In 2018, Loxo Oncology’s “unlimited cancer” targeted therapy Vitrakvi was approved by FDA, becoming the first targeted therapy for patients with NTRK gene fusion variant solid tumors. Loxo, on the other hand, had begun to develop a new generation of TRK inhibitors before Vitrakvi was approved. Although Vitrakvi, as an TRK inhibitor, achieved a remission rate of 75 per cent in the treatment of solid tumors. However, with the passage of time, tumors will obtain gene mutations that are resistant to TRK inhibitors, so it is urgent to develop a new generation of inhibitors that can be effective against these tumors.

On April 2, Bayer announced the results of a new generation of TRK inhibitor LOXO-195 developed by Loxo in early clinical trials. After Loxo was acquired by Lilly, Bayer acquired an exclusive R&D interest in LOXO-195. LOXO-195 can inhibit the activity of TRK protein, which is already resistant to TRK inhibitors. The results showed that LOXO-195 achieved an objective remission rate (ORR) of 45 per cent in 20 patients with solid tumors who had been treated with an TRK inhibitor and were resistant to it. Although this study is still in its early clinical stages, it suggests that LOXO-195 may help address the unfinished medical needs of patients with solid tumors who are resistant to existing TRK inhibitors.

PARP inhibitors are a class of drugs that treat tumors carrying BRCA gene mutation or homologous recombination DNA repair mechanism deletion through a “synthetic lethal” mechanism. They have shown excellent efficacy in the treatment of ovarian and breast cancer. Recent studies have shown that these drugs can also play a role in other types of cancer. In February 2019, Lynparza, developed by AstraZeneca and Merck Sharp & Dohme (MSD), served as a maintenance therapy and reached the main end point in a phase 3 clinical trial for the treatment of pancreatic cancer. At the American Association for Cancer Research (AACR) meeting on April 3, Clovis’s PARP inhibitor Rubraca also obtained positive data in a phase II clinical trial of pancreatic cancer. These preliminary data, combined with Lynparza’s phase 3 data, suggest that PARP inhibitors may provide a new treatment for advanced pancreatic cancer.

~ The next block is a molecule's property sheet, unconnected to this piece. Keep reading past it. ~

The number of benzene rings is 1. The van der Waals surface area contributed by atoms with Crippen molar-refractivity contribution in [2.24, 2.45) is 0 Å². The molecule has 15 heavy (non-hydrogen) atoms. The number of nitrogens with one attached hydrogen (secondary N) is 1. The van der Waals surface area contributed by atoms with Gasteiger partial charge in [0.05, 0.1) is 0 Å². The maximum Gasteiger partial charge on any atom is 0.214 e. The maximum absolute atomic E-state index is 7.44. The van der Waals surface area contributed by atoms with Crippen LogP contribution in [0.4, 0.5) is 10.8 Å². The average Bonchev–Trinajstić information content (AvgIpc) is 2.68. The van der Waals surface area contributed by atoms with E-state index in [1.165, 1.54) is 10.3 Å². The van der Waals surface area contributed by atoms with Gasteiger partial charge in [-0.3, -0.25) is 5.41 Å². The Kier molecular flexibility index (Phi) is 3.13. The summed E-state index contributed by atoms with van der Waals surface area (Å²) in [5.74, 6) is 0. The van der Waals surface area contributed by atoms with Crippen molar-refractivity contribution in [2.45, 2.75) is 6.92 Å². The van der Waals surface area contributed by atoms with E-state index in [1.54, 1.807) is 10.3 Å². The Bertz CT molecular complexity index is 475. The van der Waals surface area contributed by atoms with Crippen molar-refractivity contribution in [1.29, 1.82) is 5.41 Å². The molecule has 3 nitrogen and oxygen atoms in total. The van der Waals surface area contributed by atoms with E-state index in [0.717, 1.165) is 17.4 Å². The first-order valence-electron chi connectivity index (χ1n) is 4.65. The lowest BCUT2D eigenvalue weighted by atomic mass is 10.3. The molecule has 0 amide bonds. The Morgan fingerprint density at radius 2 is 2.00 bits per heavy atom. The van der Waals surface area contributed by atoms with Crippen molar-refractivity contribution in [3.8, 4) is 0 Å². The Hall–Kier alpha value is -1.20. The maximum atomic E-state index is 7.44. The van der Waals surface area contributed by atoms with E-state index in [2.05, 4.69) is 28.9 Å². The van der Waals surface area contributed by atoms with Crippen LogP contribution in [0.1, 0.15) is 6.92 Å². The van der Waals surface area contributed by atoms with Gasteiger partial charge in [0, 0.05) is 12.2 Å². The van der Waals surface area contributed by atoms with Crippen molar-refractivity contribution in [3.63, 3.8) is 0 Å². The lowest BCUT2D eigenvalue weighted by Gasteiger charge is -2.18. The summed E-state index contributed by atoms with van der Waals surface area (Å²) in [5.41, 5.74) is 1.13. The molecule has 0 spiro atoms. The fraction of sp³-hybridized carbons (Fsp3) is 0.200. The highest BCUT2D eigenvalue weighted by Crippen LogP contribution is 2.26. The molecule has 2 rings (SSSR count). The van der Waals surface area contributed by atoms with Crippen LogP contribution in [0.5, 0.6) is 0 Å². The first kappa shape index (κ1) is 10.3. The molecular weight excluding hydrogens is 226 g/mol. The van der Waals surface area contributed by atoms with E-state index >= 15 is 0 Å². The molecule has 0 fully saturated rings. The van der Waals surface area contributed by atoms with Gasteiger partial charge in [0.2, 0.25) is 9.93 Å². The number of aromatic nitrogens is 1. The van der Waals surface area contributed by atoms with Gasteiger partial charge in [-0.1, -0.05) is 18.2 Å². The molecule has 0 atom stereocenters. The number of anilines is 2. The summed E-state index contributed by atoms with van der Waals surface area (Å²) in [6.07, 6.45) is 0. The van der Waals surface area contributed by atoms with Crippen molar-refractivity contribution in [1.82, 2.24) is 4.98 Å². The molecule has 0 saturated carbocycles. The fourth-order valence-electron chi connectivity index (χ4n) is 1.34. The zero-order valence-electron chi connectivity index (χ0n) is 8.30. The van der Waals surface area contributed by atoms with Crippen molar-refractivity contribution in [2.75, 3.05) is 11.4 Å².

Bispecific antibody and polyspecific antibody are becoming a new mode of cancer treatment. At the AACR meeting, Inovio presented preclinical data on the company’s innovative DNA-encoded bispecific T-cell engager (dBiTE). One end of the bispecific T cell engager (BiTE) can bind to the specific antigen on the tumor surface, while the other end can bind to the CD3 receptor on the T cell surface to recruit T cells around the tumor and play a role in killing tumor cells. One of the challenges faced by BiTE-type proteins is their poor stability, resulting in patients requiring frequent treatment. Inovio’s innovative strategy is to introduce DNA encoding BiTE protein into human cells, making human cells a “factory” for BiTE production, thereby continuing to provide BiTE protein.

Mechanisms of action of bispecific antibodies. (Figure from: Human Vaccines & Immunotherapeutics)

Preclinical studies published by AACR have shown that dBiTE targeting HER2 protein developed by Inovio can maintain a high level of BiTE protein expression in mouse model of breast and ovarian cancer after a single treatment for 4 months. Moreover, dBiTE targeting HER2 can effectively stimulate the cytotoxicity of T cells to tumor cells expressing HER2, resulting in close to complete tumor clearance. Dr. Joseph Kim, President and Chief Executive Officer of Inovio, said that based on these positive preclinical results, the company is ready to quickly push dBiTE into clinical development.